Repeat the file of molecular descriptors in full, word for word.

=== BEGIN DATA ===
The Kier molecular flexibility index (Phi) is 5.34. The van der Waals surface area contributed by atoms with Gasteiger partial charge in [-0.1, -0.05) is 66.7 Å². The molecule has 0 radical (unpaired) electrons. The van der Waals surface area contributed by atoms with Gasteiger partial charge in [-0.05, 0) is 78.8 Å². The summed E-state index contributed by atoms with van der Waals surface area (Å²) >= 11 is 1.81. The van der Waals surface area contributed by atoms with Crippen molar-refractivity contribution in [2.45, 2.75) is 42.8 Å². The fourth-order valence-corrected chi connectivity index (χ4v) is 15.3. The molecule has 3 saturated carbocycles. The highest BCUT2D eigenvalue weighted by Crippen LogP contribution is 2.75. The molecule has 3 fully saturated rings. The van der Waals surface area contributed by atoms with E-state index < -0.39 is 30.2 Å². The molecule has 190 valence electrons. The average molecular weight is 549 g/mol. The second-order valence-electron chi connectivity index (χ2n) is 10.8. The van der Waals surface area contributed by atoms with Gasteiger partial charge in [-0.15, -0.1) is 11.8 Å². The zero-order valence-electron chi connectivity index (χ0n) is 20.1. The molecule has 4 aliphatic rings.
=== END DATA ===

The Kier molecular flexibility index (Phi) is 5.34. The van der Waals surface area contributed by atoms with Gasteiger partial charge in [-0.1, -0.05) is 66.7 Å². The molecule has 0 radical (unpaired) electrons. The van der Waals surface area contributed by atoms with Gasteiger partial charge in [-0.05, 0) is 78.8 Å². The summed E-state index contributed by atoms with van der Waals surface area (Å²) >= 11 is 1.81. The van der Waals surface area contributed by atoms with Crippen molar-refractivity contribution in [2.45, 2.75) is 42.8 Å². The fourth-order valence-corrected chi connectivity index (χ4v) is 15.3. The molecule has 3 saturated carbocycles. The highest BCUT2D eigenvalue weighted by Crippen LogP contribution is 2.75. The molecule has 3 fully saturated rings. The van der Waals surface area contributed by atoms with E-state index < -0.39 is 30.2 Å². The molecule has 190 valence electrons. The average molecular weight is 549 g/mol. The second-order valence-electron chi connectivity index (χ2n) is 10.8. The van der Waals surface area contributed by atoms with Gasteiger partial charge in [-0.15, -0.1) is 11.8 Å². The zero-order valence-electron chi connectivity index (χ0n) is 20.1. The molecule has 4 aliphatic rings.